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To Study or Not To Study... How Do Motivational Conflicts Affect Students?

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Students, especially college students, face decisions every day about how to spend their time. Do I study for the test on Monday? Do I go out with my friends? Do I have time for both? Conflicts about what to focus on at a particular time can cause major motivational dilemmas for students, especially between study and leisure activities. A team of researchers from the University of Bielefeld set out to examine how motivational conflicts between study and leisure are related to a student’s general academic and social adaptation.

Motivational dilemmas in an educational context are generally related to a student’s self-regulation; that is, how well the student plans, maintains, and reflects on his/her actions and decisions. The team of researchers posed one main question of interest: Does the internal conflict associated with choosing a focal action over an alternative action continue to affect the student’s motivation during and after the chosen activity (both study and leisure)?  This question was based on the theory of motivational interference, which assumes that after the decision for a focal action, the motivational strength of foregone alternatives continues to influence students’ self-regulation during both study and leisure activities. Although several other studies have shown that the temptation of leisure activities can negatively affect a student’s academic achievement, little research had been conducted on how students’ leisure activities may be affected by their academic pursuits.

This research examined the relationship between these motivational conflicts and students’ academic and social adaptation, by examining the effect of a student’s Internal Conflict Experience (ICE) during studying and leisure activities on the students’ overall functioning in academic and social adaptation. They came up with a two-part experiment that involved a predefined situation and recollection of past motivational conflicts. Both parts of the study involved undergraduate college students. In the first part of the study, students were given a predefined study-leisure conflict and asked to rate their ICE regarding a chosen activity. Evaluation of academic and social adaptation was based on the Student Adaption to College Questionnaire (SACQ).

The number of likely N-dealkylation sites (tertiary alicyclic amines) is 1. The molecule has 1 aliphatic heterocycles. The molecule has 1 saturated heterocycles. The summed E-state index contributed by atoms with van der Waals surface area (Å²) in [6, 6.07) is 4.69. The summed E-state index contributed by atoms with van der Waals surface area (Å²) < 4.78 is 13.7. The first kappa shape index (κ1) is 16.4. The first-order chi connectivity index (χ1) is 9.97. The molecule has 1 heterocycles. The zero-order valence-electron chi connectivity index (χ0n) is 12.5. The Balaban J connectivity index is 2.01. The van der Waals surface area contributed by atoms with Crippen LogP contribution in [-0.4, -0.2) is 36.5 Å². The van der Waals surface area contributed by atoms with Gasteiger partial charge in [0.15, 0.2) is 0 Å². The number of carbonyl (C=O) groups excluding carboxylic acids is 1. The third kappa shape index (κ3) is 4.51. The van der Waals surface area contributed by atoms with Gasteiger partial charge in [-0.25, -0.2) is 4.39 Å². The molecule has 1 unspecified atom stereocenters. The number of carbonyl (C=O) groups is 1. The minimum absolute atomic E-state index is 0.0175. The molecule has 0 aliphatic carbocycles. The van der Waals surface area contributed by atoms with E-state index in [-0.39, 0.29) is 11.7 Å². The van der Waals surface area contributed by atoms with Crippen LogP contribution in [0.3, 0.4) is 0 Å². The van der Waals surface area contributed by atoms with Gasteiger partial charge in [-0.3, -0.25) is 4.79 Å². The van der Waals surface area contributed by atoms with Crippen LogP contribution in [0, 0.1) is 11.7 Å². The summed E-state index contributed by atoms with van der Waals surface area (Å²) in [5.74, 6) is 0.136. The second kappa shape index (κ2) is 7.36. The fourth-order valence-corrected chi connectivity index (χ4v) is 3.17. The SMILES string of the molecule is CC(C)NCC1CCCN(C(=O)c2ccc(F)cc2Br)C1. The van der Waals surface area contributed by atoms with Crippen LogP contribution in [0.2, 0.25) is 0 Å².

In the second part of the study, students were asked to recall a recent memory of a motivational conflict that they had experienced between study and leisure activities. Each chosen action and alternate action was categorized into either study/work-related or leisure-related (including family, friends, recreation, self-development). They were also asked to rate their regret after the activity as well as their ICE during the chosen activity.

In both parts of the study, it was found that direct relationships exist between students' Internal Conflict Experience during and after academic decisions, and their subsequent academic or social adaptation. ICE after the decision to study yielded a negative correlation with students’ academic adaptation and a positive correlation to study strain. ICE after the decision in favor of leisure activity yielded a negative correlation to students’ social adaptation and a positive correlation to study strain. This suggests in both cases that the effect of a student’s internal conflict experience after making a decision can negatively affect the quality of the student’s experience. It is important for teachers to consider and recognize the motivational conflicts that students often face in deciding when and how to study, and how the other facets of a student’s life can have an effect on their academic performance and social interactions. This study was limited by its focus only on college students; however, similar understanding of motivational conflicts and effective time management principles can be applied to younger age levels.

By: Christine Zabel, preservice teacher NCSU

Grund, A., Brassler, N. K., & Fries, S. (2014). Torn between study and leisure: How motivational conflicts relate to students’ academic and social adaptation. Journal of Educational Psychology106(1), 242-258.